SwRI develops new system to improve connected vehicle cybersecurity

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Southwest Research Institute (SwRI) has developed an intrusion detection system (IDS) to protect ground vehicles against cyberthreats to embedded systems and connected vehicle networks. While developed for military vehicles, the system can also be used to scan for anomalies in passenger cars and commercial vehicles.

The IDS technology, developed by SwRI in collaboration with the US Army Ground Vehicle Systems Center (GVSC) Ground System Cyber Engineering (GSCE), uses digital fingerprinting and algorithms to identify anomalies in communications across automotive systems and components. Military, passenger and commercial vehicles use the standard Controller Area Network (CAN) bus protocol to enable communications across various nodes or electronic control units (ECUs).

The CAN protocol, for example, informs a dashboard display when a sensor detects low oil pressure or when headlights have been activated. It also relays operational communications for systems such as the transmission and other critical automotive technology.

“A cyberattack could potentially send erroneous information across the CAN protocol to alter or impede a vehicle’s operations,” says Jonathan Wolford, an SwRI engineer who co-authored a paper on the subject. “An attack on several connected vehicles could have disastrous effects.”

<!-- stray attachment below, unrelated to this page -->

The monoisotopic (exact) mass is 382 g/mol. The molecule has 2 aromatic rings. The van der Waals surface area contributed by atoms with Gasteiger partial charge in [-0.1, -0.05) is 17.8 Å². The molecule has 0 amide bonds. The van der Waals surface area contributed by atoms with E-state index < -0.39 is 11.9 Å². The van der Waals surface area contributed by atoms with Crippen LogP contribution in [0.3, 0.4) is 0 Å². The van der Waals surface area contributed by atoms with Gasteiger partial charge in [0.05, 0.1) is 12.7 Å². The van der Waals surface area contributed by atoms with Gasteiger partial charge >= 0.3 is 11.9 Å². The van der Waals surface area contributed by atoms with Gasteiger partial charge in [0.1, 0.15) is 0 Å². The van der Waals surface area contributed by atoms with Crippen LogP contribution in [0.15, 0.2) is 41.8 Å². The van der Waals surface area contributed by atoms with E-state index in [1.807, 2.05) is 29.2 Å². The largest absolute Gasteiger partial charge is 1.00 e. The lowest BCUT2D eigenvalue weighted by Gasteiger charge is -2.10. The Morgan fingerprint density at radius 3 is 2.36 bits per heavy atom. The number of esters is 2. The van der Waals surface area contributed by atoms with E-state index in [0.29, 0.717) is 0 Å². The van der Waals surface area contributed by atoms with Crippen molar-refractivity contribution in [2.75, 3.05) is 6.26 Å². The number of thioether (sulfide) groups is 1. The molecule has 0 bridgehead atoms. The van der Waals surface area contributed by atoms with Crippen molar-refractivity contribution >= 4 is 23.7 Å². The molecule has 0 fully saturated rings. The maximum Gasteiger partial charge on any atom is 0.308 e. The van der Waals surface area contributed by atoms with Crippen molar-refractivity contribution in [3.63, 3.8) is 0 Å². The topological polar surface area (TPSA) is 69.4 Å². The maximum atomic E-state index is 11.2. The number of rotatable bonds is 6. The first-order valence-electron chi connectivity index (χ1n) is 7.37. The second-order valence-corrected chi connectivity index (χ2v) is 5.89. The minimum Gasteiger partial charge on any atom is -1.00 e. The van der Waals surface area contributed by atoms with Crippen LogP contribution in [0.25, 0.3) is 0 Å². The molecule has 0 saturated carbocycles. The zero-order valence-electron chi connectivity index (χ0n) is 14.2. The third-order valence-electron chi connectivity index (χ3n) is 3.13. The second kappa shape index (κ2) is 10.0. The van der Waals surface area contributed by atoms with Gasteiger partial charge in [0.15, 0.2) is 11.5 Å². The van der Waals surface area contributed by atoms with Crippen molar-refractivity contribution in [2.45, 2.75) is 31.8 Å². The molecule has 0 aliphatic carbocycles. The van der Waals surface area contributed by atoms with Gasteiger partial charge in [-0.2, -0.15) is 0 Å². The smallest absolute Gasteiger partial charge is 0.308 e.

Since 1986, CAN has been a standard automotive protocol, providing a reliable and flexible platform to transmit information. However, it was not designed with cybersecurity protections. As modern vehicles become increasingly connected via external networks, the CAN system is increasingly vulnerable to potential cyberattacks, particularly from bad actors sending false messages.

SwRI’s new algorithms digitally fingerprint messages on nodes that transmit information via the CAN bus protocol. Digital fingerprinting allows SwRI’s intrusion detection systems to identify when an unknown/invalid node or computer is connected to the vehicle network. These algorithms use the CAN transceiver’s message transmission to track low-level physical layer characteristics — such as the minimum and maximum voltages as well as the voltage transition rates for each CAN frame — to create these digital fingerprints.

The researchers trained the system with baseline data to build a fingerprint of each node, to understand characteristics and better identify anomalies. With digital fingerprinting, the intrusion system accurately identifies messages sent from unauthorized nodes or when a valid node is sending spurious messages, indicative of a “masquerade attack.”

After training the system, SwRI engineers injected false data, and the algorithms flagged them instantly. The system is capable of both identifying threats and defending against them.

“These attacks are theoretically easier for bad actors who have physical access to a vehicle, but vehicles are also vulnerable from wireless attacks,” said Peter Moldenhauer, an SwRI engineer who co-authored the research. “Our system is designed to build cyber resiliency into the CAN protocol as we move to more connected and automated vehicle networks.”

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Tom has edited Traffic Technology International magazine and the Traffic Technology Today website since May 2014. During his time at the title he has interviewed some of the top transportation chiefs in charge of public agencies around the world as well as chairmen and CEOs of multinational transportation technology corporations. Tom's early career saw him working on some the UK's leading consumer magazine titles. He has a law degree from the London School of Economics (LSE).